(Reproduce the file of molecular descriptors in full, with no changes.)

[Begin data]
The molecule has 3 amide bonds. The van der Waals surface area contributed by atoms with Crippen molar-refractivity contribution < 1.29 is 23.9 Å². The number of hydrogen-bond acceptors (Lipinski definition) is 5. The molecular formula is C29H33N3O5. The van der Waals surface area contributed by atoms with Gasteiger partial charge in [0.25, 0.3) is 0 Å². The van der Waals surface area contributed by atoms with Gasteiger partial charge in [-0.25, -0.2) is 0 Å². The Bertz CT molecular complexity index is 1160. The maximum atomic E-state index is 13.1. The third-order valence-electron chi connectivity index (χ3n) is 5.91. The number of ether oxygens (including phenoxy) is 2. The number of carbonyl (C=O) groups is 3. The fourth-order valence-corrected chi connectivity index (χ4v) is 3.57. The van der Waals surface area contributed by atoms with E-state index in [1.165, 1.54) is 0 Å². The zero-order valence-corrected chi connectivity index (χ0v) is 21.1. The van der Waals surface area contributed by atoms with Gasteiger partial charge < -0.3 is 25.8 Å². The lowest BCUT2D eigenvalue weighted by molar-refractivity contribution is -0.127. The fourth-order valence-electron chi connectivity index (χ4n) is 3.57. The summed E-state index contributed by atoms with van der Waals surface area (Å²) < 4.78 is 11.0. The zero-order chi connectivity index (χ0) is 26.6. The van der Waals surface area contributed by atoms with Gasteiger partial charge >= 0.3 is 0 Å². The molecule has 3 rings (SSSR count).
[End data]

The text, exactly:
The molecule has 3 amide bonds. The van der Waals surface area contributed by atoms with Crippen molar-refractivity contribution < 1.29 is 23.9 Å². The number of hydrogen-bond acceptors (Lipinski definition) is 5. The molecular formula is C29H33N3O5. The van der Waals surface area contributed by atoms with Gasteiger partial charge in [0.25, 0.3) is 0 Å². The van der Waals surface area contributed by atoms with Gasteiger partial charge in [-0.25, -0.2) is 0 Å². The Bertz CT molecular complexity index is 1160. The maximum atomic E-state index is 13.1. The third-order valence-electron chi connectivity index (χ3n) is 5.91. The number of ether oxygens (including phenoxy) is 2. The number of carbonyl (C=O) groups is 3. The fourth-order valence-corrected chi connectivity index (χ4v) is 3.57. The van der Waals surface area contributed by atoms with E-state index in [1.165, 1.54) is 0 Å². The zero-order valence-corrected chi connectivity index (χ0v) is 21.1. The van der Waals surface area contributed by atoms with Gasteiger partial charge < -0.3 is 25.8 Å². The lowest BCUT2D eigenvalue weighted by molar-refractivity contribution is -0.127. The fourth-order valence-electron chi connectivity index (χ4n) is 3.57. The summed E-state index contributed by atoms with van der Waals surface area (Å²) < 4.78 is 11.0. The zero-order chi connectivity index (χ0) is 26.6. The van der Waals surface area contributed by atoms with Gasteiger partial charge >= 0.3 is 0 Å². The molecule has 3 rings (SSSR count).